A couple of months ago I was cleaning out my cabinets stuffed with old magazines. Sifting through tons of old editorials a few issues caught my attention that I decided to keep. One of them was a BusinessWeek issue from January 23, 2006. That's right, that was 7 years ago!
The cover story claims that, "More math geeks are calling the shots in business."
In exactly 76 days, on May 2, 2013, I will repeat a journey which I made 10 years ago.
In my previous blogs I had mentioned that I was born and raised in Ukraine. In 2002, my mother and I made a long journey and moved to United States. And this year, for the first time in over 10 years, I will make the journey "home"!
Thanks to Egil Randi Jergan for sending information about additional solutions for the Where Are You? puzzle (page 69).
Thanks to Egil Randi Jergan for sending in additional information about the Polyominoes puzzle (page 99).
The solution to the extra challenge is correct. There are 35 different hexominoes. A reader can find diagrams of 34 of them on pages 161 and 162. The 35thhexomino is a 2 square by 3 square figure.
Thanks to Egil Randi Jergan for sending in additional information about the Boxes, Cubes, and Nets puzzle (page 71).
The solution on pages 161 and 162 should also include the diagram of a 2 square by 3 square hexomino. There are 35 different hexominoes, but only 34 are shown on these pages.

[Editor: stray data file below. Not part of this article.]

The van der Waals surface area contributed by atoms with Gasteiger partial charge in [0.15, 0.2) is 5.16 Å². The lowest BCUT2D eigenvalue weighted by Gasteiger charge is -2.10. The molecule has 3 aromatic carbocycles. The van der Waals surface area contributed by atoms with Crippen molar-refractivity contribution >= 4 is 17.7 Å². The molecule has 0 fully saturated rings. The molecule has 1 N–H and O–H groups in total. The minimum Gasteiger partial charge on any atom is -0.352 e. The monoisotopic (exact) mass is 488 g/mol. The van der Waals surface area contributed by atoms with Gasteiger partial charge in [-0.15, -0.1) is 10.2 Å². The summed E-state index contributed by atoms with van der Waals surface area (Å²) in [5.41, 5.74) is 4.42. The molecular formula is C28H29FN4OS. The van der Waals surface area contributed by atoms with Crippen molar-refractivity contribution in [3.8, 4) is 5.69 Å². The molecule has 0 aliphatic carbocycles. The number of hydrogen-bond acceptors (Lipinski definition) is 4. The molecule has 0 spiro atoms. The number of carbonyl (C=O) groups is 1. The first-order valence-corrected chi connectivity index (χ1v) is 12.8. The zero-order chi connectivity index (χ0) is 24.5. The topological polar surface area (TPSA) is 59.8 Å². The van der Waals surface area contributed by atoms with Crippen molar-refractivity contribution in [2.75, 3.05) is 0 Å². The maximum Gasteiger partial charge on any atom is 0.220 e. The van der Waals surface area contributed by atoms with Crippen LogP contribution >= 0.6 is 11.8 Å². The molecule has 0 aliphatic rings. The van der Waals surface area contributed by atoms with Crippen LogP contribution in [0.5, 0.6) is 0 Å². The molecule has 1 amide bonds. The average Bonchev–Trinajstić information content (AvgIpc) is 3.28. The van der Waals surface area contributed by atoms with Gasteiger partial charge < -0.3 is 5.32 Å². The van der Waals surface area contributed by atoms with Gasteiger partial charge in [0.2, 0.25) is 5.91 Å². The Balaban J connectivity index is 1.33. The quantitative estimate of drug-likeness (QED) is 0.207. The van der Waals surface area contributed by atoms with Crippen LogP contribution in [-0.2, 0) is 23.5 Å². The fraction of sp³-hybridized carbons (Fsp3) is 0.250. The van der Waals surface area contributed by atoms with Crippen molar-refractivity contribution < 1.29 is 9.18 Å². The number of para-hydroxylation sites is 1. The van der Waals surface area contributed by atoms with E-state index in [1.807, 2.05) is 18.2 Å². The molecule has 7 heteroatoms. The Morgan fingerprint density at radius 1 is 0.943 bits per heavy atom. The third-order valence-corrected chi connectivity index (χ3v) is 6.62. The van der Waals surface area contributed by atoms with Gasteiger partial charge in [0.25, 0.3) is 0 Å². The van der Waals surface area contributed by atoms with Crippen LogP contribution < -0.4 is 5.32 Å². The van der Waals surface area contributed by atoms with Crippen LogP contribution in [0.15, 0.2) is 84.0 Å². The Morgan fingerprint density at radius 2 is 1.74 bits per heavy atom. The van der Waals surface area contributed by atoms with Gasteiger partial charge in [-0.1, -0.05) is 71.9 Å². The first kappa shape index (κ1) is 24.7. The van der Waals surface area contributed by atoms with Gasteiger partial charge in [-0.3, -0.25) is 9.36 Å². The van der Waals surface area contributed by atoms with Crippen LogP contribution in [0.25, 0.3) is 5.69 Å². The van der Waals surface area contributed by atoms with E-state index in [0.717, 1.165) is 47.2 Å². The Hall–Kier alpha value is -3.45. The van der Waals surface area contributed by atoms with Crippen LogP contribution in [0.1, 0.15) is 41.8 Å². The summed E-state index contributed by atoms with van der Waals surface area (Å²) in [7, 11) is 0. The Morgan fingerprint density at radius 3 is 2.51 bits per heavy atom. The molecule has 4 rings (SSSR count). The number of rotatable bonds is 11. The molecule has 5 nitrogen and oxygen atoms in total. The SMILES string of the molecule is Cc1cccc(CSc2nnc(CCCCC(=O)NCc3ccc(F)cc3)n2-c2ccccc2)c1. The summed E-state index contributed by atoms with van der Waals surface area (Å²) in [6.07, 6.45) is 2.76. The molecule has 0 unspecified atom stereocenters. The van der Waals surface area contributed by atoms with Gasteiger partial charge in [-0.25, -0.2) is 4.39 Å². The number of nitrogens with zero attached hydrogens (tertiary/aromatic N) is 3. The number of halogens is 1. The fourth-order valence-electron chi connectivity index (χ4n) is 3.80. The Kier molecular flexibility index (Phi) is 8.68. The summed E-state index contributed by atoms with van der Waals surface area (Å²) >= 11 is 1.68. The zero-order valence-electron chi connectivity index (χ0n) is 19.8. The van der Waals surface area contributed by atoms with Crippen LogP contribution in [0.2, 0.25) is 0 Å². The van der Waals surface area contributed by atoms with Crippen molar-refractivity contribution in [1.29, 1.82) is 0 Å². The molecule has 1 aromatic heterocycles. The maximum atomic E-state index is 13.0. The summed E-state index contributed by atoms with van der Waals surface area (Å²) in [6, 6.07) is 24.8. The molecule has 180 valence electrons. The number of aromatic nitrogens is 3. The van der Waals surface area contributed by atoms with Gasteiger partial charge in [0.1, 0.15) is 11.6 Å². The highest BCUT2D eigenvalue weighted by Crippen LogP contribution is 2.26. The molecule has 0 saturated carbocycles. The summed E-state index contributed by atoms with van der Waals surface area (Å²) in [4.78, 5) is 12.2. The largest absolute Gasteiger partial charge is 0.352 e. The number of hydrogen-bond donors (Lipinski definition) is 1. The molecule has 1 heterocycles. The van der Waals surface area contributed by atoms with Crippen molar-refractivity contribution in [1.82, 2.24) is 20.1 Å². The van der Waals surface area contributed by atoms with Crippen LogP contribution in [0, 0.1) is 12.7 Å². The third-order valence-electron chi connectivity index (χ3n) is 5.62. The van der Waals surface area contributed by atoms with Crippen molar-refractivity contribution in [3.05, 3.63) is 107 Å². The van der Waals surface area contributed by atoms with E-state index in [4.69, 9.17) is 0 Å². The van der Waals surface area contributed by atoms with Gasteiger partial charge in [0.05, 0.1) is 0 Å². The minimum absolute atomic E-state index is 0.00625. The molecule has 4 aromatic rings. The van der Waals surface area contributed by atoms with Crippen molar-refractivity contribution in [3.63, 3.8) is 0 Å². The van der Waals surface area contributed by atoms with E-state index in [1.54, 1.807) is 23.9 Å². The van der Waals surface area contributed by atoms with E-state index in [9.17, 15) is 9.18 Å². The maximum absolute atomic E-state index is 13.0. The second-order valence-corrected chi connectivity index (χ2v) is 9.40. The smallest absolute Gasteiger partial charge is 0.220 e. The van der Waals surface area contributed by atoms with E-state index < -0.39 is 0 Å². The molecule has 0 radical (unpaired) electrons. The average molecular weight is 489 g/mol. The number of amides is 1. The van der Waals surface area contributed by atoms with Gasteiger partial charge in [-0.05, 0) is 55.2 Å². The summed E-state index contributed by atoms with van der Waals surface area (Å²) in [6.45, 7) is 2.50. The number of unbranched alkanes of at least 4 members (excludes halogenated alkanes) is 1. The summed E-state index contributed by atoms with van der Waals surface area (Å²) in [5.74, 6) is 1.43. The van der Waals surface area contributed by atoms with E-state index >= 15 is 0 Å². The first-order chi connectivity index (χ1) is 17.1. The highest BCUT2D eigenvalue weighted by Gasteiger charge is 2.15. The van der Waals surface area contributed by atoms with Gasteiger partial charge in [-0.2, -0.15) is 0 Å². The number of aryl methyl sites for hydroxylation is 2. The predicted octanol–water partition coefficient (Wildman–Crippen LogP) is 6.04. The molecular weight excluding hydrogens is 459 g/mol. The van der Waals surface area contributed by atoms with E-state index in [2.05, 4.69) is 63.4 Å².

Thanks to Egil Randi Jergan for sending in additional information about the Build a Cube puzzle (page 66).
In addition to the seven hexominoes shown in the solution (page 152), there are are four additional hexominoes that can be folded to form a cube. They are the figures labeled N7, N8, N9, and N10 on page 162.
The solution on page 152 should also include the answer to the second question of the puzzle: How many (hexominoes) are there for which it (folding into a cube) is not possible? The answer is 24.
Did you know that if you take a long rectangular sheet of paper and you fold the two extremities making a 180° degrees angle (between them) and if you make ends meet, you’ll create a Möbius ribbon (or strip)?
Well, it’s a ribbon with two dimensions and only one face and one edge! You can check using a pen or your finger.
Möbius ribbon was named by the name of its founder August Ferdinand Möbius, who was a well known German mathematician and pioneer of the topology in the 19th century.
PROJETO: “SUSTENTABILIDADE AMBIENTAL” EM PARCERIA SEED
No dia 01 de agosto de 2012, foi realizado no turno vespertino do Colégio Estadual Barão de Mauá uma aula interdisciplinar com a comunidade estudantil onde foram abordados os seguintes temas: